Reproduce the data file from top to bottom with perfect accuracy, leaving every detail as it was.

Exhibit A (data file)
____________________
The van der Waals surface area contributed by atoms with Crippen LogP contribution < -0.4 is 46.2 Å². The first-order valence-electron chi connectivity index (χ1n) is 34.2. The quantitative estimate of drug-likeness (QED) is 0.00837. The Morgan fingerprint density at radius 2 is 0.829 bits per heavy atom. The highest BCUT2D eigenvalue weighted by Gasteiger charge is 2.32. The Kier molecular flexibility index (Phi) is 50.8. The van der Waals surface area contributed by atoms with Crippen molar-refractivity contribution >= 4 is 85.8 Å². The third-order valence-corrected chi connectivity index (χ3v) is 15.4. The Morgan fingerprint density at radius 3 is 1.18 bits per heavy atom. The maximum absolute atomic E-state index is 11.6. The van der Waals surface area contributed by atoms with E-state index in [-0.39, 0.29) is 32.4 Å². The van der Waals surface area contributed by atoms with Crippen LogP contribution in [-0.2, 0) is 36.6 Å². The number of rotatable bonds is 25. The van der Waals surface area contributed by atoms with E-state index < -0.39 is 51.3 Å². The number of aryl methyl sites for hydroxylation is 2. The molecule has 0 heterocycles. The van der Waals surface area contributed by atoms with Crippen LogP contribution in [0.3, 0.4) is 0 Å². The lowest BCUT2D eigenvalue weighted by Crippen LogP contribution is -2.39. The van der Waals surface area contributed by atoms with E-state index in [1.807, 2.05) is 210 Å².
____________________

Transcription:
The van der Waals surface area contributed by atoms with Crippen LogP contribution < -0.4 is 46.2 Å². The first-order valence-electron chi connectivity index (χ1n) is 34.2. The quantitative estimate of drug-likeness (QED) is 0.00837. The Morgan fingerprint density at radius 2 is 0.829 bits per heavy atom. The highest BCUT2D eigenvalue weighted by Gasteiger charge is 2.32. The Kier molecular flexibility index (Phi) is 50.8. The van der Waals surface area contributed by atoms with Crippen molar-refractivity contribution >= 4 is 85.8 Å². The third-order valence-corrected chi connectivity index (χ3v) is 15.4. The Morgan fingerprint density at radius 3 is 1.18 bits per heavy atom. The maximum absolute atomic E-state index is 11.6. The van der Waals surface area contributed by atoms with E-state index in [-0.39, 0.29) is 32.4 Å². The van der Waals surface area contributed by atoms with Crippen LogP contribution in [-0.2, 0) is 36.6 Å². The number of rotatable bonds is 25. The van der Waals surface area contributed by atoms with E-state index < -0.39 is 51.3 Å². The number of aryl methyl sites for hydroxylation is 2. The molecule has 0 heterocycles. The van der Waals surface area contributed by atoms with Crippen LogP contribution in [0.3, 0.4) is 0 Å². The lowest BCUT2D eigenvalue weighted by Crippen LogP contribution is -2.39. The van der Waals surface area contributed by atoms with E-state index in [1.807, 2.05) is 210 Å².